This cleansing state of confusion did not aim to make people stupid, but to open them to Mystery, a direct experience of the Divine called enthousiasmos (the inspired state of dwelling within Divine essence). Plato, in his dialogue Phaedrus, called this state divine madness (mania), which is incomprehensible to outside observers because it is out of step with their social and conceptual programming.
The mysterious ways of the intuitive mind that operate outside established codes and programs is becoming evermore rare in our increasingly computerized world. Аs Einstein said in a quote attributed to him: “The intuitive mind is a sacred gift and the rational mind is a faithful servant. We have created a society that honors the servant and has forgotten the gift.”1
The programming of the modern mind includes excessive confidence in external knowledge, a belief in its ability to solve problems, and an assumption that one can understand spiritual realities without having experienced them directly. This is in direct contrast to the science of the soul, which leads to enlightenment through confusion and confronting the rational mind with conceptual dead ends. Socrates practised this spiritual science 2,500 years ago, and it is as relevant and necessary today as it was then.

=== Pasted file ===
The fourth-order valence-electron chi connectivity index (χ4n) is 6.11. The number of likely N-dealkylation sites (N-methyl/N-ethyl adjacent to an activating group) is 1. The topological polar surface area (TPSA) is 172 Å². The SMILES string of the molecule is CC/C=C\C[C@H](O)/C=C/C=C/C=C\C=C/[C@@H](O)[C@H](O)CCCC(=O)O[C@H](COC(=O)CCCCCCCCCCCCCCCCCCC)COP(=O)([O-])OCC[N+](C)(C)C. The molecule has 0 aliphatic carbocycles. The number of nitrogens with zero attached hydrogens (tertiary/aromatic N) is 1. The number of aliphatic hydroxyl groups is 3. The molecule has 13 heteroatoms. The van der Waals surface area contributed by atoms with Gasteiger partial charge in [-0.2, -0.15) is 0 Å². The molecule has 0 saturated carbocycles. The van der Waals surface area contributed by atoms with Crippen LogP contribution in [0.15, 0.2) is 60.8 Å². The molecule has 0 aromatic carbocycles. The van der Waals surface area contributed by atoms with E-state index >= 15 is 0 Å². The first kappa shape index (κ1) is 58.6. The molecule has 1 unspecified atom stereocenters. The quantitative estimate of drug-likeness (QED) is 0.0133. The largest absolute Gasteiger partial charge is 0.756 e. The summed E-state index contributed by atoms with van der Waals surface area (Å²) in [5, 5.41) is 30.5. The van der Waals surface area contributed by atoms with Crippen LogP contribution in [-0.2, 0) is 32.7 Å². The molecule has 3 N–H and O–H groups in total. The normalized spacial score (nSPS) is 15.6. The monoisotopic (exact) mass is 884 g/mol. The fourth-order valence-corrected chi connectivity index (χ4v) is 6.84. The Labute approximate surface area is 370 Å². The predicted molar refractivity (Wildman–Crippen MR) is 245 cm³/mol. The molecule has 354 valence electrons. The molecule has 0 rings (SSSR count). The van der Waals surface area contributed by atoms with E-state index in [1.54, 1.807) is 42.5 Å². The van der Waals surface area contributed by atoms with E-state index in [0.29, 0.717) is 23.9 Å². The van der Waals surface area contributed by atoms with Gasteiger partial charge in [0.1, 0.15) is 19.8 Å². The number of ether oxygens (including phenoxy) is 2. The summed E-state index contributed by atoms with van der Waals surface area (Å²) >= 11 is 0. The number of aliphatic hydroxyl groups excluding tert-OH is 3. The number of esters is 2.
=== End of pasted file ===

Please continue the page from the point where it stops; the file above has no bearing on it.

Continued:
Why? Because, as the contemporary American philosopher Gabriel Marcel states, “We live in a broken world” – one that is “on the one hand, riddled with problems and, on the other, determined to allow no room for mystery.”2 The mysterious and the awe-inspiring unsettle the left-brained tendencies of the modern rational mind. Therefore, it is easier to deny mystery and focus on techniques that attempt to solve problems through analysis and logic.
An alternative is to treat life as a mystery to be experienced. Struggling with a terminal illness, the writer Phillip Simmons chose the second approach:
At its deepest levels Life is not a problem, but a mystery…. Problems are to be solved, true mysteries are not…. Each of us finds his or her own way to mystery. At one time or another, each of us confronts an experience so powerful, bewildering, joyous, or terrifying that all our efforts to see it as a ‘problem’ are futile. Each of us is brought to the cliff’s edge. At such moments we can either back away in bitterness and confusion, or leap forward into mystery. And what does mystery ask of us? Only that we be in its presence, that we fully, consciously, hand ourselves over.… We can participate in mystery only by letting go of solutions.3